PHILADELPHIA, Pa., Feb. 19, 1905.
Dear Editor Of The SIGNS, And brethren: – Some time ago brother Everett R. Kinney, of Glens Falls, N. Y., wrote requesting my views on Hebrews ix. 28, as submitted by me to the church of Albany and Troy, Sunday morning, November 27th, 1904, at the lied Men’s Hall in Troy, N. Y. This is not by any means an easy thing to do, and I have been trying my very best to forget his request, not because I wished to ignore it altogether, but the task is entirely too big a one for me to handle as it deserves. One thing I cannot do, and I may as well confess it at the start, I cannot reproduce here the sermon of that Sunday morning in November in Troy to the very attentive brethren gathered there; I will not attempt such an impossibility. The best that I can do is to state here my present view of this subject, nor am I aware that this has in any way changed since the time referred to. Much controversy has occupied the mind of many able men, both in and out of the gospel, as to the second coming of Christ: what it is, how it is, and when it is. Truth can alone hush babbling tongues and soothe us with the assurance of what it really is. The words in Hebrews ix. 28, are these: “So Christ was once offered to bear the sins of many: and unto them that look for him shall he appear the second time without sin unto salvation.” If I want to know the real truth about this matter, I would rely upon the testimony of these who have thus looked for Christ, and unto whom he has appeared unto salvation; these could certainly tell me about it; none others possibly could. To be more definite, I would go to these who have experienced these things; experience is the only key to the understanding of divine things. The natural mind cannot help us any, it is enmity against God. Sin to be understood, must be experienced; salvation to be understood, must be experienced; the second coming of Christ to be understood, must be experienced. Is this last a matter of present experience with the saints? Undoubtedly, yes, and just as certainly, No. I will endeavor to explain what I mean before I am through.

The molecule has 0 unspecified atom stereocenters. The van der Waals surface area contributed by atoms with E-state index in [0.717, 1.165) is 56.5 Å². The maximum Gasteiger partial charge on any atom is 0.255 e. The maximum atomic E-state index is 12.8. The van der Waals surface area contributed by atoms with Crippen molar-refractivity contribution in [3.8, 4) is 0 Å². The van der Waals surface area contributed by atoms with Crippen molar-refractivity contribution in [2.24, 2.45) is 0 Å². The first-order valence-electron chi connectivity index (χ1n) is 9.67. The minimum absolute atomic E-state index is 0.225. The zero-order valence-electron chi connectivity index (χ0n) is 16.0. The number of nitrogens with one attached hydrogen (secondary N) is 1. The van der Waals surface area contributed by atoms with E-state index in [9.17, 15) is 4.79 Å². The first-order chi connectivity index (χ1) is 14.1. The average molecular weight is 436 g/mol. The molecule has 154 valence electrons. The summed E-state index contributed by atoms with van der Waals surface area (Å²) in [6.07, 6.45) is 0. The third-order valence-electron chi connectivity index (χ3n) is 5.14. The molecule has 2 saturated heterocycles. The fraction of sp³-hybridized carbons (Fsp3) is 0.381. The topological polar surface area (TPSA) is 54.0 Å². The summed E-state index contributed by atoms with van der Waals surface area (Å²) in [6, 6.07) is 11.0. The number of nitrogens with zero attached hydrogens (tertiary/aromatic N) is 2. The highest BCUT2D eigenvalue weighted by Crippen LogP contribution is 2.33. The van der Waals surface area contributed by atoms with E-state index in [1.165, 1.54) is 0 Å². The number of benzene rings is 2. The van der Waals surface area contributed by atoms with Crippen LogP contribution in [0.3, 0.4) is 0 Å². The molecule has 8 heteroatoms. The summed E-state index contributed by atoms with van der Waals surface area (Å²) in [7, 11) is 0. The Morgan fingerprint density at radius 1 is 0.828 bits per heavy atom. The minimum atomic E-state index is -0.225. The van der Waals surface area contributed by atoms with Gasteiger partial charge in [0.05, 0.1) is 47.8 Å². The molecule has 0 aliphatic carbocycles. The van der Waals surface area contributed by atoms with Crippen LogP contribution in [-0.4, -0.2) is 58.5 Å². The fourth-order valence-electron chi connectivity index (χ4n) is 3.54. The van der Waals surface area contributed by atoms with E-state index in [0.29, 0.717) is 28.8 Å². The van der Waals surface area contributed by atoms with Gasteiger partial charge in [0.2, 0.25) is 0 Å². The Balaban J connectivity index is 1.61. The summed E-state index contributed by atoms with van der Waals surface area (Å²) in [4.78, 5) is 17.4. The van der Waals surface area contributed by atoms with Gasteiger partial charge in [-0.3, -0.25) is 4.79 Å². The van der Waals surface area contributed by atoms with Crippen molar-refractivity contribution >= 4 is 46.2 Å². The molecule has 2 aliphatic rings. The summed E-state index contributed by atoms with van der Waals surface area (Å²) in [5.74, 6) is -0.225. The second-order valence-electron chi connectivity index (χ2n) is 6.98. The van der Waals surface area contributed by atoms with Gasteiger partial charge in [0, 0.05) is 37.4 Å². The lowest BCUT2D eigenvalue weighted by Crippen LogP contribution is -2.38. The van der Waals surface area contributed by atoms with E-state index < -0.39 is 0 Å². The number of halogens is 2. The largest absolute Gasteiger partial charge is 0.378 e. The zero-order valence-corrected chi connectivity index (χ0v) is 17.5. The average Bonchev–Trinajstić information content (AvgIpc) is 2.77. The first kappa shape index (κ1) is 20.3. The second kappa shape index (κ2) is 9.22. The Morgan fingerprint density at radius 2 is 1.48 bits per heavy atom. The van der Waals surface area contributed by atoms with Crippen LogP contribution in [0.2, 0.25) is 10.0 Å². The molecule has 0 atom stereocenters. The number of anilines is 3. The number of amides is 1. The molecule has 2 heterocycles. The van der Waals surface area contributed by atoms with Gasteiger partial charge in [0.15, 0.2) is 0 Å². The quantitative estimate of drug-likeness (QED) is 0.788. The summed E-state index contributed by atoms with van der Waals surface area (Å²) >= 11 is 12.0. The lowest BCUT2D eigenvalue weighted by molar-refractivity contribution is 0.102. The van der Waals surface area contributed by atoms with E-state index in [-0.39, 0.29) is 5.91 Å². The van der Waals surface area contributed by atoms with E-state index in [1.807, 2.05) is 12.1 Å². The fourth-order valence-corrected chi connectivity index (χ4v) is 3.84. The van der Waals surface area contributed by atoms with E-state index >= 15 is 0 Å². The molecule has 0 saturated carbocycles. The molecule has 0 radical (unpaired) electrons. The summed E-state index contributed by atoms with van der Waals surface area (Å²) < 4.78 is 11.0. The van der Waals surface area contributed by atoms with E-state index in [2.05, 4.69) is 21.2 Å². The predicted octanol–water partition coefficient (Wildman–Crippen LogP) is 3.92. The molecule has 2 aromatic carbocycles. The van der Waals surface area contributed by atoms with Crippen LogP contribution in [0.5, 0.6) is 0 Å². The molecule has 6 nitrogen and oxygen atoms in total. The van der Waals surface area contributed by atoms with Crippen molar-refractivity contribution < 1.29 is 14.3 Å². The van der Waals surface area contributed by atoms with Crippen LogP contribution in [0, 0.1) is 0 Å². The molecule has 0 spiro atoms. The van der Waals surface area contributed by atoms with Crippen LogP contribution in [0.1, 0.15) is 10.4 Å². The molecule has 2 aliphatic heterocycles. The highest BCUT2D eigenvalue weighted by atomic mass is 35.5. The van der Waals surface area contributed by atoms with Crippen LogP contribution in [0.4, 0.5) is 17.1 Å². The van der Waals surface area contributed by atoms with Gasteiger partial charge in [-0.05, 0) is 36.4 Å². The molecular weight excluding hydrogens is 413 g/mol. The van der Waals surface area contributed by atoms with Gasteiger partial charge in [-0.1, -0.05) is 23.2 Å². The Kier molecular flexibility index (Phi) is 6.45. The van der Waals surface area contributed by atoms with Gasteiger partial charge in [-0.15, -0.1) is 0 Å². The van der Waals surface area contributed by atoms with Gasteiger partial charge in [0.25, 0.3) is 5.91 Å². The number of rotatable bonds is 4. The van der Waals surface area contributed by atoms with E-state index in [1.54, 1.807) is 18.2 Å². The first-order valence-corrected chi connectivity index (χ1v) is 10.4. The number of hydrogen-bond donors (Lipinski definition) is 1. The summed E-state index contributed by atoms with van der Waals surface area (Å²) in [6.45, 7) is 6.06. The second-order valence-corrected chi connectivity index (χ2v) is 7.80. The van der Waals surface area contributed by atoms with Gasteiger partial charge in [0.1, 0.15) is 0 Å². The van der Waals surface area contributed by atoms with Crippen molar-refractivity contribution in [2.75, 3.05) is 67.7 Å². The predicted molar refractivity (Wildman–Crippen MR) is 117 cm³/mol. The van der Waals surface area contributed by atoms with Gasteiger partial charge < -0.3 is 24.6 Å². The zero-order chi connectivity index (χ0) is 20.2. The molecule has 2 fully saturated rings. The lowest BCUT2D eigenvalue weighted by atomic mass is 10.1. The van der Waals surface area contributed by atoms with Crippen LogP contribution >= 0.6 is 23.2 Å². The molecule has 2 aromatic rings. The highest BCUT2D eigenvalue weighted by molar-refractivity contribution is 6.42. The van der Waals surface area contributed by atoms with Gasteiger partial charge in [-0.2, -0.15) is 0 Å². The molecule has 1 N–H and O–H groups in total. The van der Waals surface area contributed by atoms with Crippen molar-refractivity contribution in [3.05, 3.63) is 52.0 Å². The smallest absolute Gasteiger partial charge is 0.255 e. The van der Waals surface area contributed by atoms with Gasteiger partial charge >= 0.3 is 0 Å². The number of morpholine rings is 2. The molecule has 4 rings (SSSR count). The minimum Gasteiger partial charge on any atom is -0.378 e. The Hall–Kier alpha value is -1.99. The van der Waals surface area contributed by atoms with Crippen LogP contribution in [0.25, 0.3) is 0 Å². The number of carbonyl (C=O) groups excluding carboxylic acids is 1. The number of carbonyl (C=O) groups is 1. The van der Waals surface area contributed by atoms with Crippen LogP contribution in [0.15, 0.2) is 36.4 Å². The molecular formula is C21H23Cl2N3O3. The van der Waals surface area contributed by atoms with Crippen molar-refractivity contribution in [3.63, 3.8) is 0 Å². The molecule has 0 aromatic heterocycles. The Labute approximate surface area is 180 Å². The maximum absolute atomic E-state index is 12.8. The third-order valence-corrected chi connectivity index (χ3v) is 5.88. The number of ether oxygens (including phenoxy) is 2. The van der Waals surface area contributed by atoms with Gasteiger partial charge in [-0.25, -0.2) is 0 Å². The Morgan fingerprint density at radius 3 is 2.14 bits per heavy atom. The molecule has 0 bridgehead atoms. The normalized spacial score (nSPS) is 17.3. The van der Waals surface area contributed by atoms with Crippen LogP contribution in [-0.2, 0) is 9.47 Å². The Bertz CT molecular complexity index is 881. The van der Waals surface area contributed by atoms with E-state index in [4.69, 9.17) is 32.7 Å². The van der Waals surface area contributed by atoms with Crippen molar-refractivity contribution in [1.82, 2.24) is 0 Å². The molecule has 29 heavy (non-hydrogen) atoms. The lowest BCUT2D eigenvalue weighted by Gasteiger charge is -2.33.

This ninth chapter of Hebrews, as well as the entire letter, is a connected whole, and to be rightly understood must be so handled. The apostle uses the things of the Old Testament to illustrate the things of the New, he shows here the Old Testament was dedicated with blood, likewise the New; he brings to our mind this truth, that “a testament is of force after men are dead: otherwise it is of no strength at all while the testator liveth.” A man may make his will leaving all his possessions to his heirs and discriminating among them as he chooses, but as long as the man lives, his will thus written is only so much paper, no more. In order for the conditions in the written document to be fulfilled, the man must die: by his death the paper becomes a thing of power, it maketh rich or poor, according to its contents. In order for the will of God to be made known unto his heirs, Immanuel (God with us) must die. As Moses dedicated the law with the blood of calves, and goats, with water, and scarlet wool, and hyssop, so did God dedicate unto his children the gospel in the blood of his only begotten Son. Every heir of God is judged in this New Testament just as in a man-made testament, or will, the father judges each of his heirs. Not until the father dies, can the children know how the father has judged them. His death however looses the seal, the will is opened, unto all the heirs it becomes known what the father has apportioned unto each.